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HRT: helping women through the menopause

Victoria Bates
Nurse Manager
Female Health
Wyeth Laboratories Maidenhead

The menopause is defined as "the cessation of menstruation in the human female" and usually occurs around the age of 50 years.(1) During a woman's fertile years, two main groups of hormones, oestrogens and progestogens, regulate the menstrual cycle and evoke a number of physiological effects.(2) These include:

  • Maturation.
  • Maintenance of skin and blood vessels.
  • Blood coagulation.
  • Control of libido.
  • Water retention.
  • Control of smooth ­muscle function.
  • Control of lipid and ­carbohydrate ­metabolism.
  • Control of body ­temperature.

At the onset of the menopause, levels of these hormones are reduced, commonly ­resulting in health problems such as:(3)

  • Hot flushes.
  • Night sweats.
  • Palpitations.
  • Vaginal dryness.
  • Headache.
  • Anxiety.
  • Poor memory.
  • Depression.
  • Loss of self-confidence and libido.
  • Frequent or painful urination.

The menopause is also associated with potentially fatal conditions like coronary heart disease and stroke,(4) but it is the increased risk of osteoporosis that causes major health problems in postmenopausal women.
Osteoporosis is a progressive, systemic, skeletal disease characterised by a reduction in bone mass and a deterioration of bone tissue. The disorder is therefore associated with an increase in bone fragility. Osteoporosis is vastly undertreated and is responsible for 200,000 fractures in the UK every year.(5) Around one-third of adult women will suffer one or more ­osteoporotic fractures during their lifetime, and hip ­fractures alone account for more than 20% of UK orthopaedic bed occupancies.(6) In total, osteoporosis costs the NHS over £5 million per day.(7)
Normally, bone mass accumulates during childhood and reaches a peak by the age of 25.(8) Bone mass is then maintained for ten years, but after the age of 35 years, both men and women ­annually lose up to 0.5% as part of the normal ageing process.(9) 
In women, however, accelerated bone loss occurs after the menopause,(10) owing to the reduction in levels of ­circulating oestrogens and progestogens.(4)
Patients with osteoporosis are usually asymptomatic until the onset of bone fracture. Vertebral compression fractures often cause the patient to become shorter and/or hunchbacked,(11) while hip fractures usually occur as a result of a trivial fall. Fractures can be extremely painful and can result in patients requiring long-term nursing-home care.

Menopausal ­management
Because of the normally asymptomatic nature of osteoporosis, and the preventive nature of health strategies that combat heart disease and stroke, postmenopausal management is ­centred on ­identifying the patients who are most at risk, and preventing disease progression using lifestyle changes or medication.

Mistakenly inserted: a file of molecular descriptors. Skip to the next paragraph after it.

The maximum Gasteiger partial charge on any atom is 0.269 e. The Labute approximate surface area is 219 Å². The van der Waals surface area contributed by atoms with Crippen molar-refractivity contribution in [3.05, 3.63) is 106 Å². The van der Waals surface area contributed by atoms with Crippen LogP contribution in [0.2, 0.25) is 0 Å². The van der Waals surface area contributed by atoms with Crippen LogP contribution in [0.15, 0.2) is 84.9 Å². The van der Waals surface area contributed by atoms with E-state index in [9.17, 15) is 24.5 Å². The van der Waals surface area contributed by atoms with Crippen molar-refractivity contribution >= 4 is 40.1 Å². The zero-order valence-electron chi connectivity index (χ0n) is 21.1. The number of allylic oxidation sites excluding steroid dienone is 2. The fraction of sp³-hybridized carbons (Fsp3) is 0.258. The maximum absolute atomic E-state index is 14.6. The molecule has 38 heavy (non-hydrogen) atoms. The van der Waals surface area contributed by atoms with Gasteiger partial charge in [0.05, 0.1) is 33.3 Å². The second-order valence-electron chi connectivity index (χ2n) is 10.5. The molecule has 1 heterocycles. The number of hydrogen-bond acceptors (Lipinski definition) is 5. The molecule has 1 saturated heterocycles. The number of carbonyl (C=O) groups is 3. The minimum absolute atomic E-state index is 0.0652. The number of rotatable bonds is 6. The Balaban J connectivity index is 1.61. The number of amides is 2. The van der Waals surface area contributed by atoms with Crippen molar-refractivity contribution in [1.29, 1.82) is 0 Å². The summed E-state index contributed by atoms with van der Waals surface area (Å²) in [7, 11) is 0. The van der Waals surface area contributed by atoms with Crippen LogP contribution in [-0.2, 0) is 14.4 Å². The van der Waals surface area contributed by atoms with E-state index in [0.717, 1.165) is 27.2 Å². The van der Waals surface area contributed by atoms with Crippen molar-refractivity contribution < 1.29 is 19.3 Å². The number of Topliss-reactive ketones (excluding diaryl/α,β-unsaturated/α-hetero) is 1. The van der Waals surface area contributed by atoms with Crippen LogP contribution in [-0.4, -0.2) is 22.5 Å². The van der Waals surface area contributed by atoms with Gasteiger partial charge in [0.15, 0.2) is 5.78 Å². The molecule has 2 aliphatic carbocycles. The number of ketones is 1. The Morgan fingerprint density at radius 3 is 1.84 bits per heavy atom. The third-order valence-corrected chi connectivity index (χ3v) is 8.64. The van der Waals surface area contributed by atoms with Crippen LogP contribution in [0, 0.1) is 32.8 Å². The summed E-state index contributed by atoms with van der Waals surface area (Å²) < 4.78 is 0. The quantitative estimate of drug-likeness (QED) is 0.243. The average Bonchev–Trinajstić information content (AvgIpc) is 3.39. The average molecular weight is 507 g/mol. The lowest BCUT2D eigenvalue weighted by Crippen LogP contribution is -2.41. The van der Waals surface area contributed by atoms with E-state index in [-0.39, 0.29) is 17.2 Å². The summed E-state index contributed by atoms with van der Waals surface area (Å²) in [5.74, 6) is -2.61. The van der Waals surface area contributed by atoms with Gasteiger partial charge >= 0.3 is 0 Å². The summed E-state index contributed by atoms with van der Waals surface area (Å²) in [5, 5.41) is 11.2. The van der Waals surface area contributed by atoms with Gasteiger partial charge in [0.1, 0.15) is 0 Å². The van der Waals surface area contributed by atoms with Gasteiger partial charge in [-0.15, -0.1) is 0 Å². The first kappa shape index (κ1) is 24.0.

Useful lifestyle changes include:(4)

  • Stopping smoking.
  • Reducing alcohol intake.
  • Regular physical ­exercise.
  • Calcium and/or vitamin D ­supplementation.

Hormone replacement therapy
The gold-standard preventive ­medication for postmenopausal osteoporosis is hormone replacement therapy (HRT).(6) This consists of either an oestrogen hormone alone, or an oestrogen in combination with a progestogen.(12)
In 1999, in a report ­entitled Osteoporosis - clinical guidelines for prevention and treatment, the Royal College of Physicians (RCP) ­highlighted HRT as a logical and appropriate first-line intervention for the prevention of osteoporosis, and stated that HRT both prevents bone loss in ­osteoporotic women and decreases fracture risk.(6) It also cited HRT as the preferred treatment for the management of menopausal symptoms. 
Although some patients have expressed concerns about a ­possible link to breast cancer, the RCP report suggests that administration of HRT for periods of up to ten years yields significant benefits and minimal risks. 
The report does recommend that accurate, up-to-date information about the effects of HRT should be made widely available to postmenopausal women and their professional ­advisers, so that each woman can make an informed decision about taking HRT.
HRT is also very effective in relieving short-term menopausal symptoms such as hot flushes. These usually disappear within a few weeks of treatment.(3)

HRT can be prescribed in several different ways:(12)

  • Orally (tablets).
  • Across the skin ­(patches, gels).
  • Under the skin (implants).
  • Vaginally (pessaries, creams, vaginal rings).

The need for education
The RCP recommendations were especially timely, as recent clinical research ­illustrates. Hope et al. measured the proportion of postmenopausal women who had successfully taken HRT, and found that only 17% of women aged between 40 and 65 years had been offered the treatment.(13)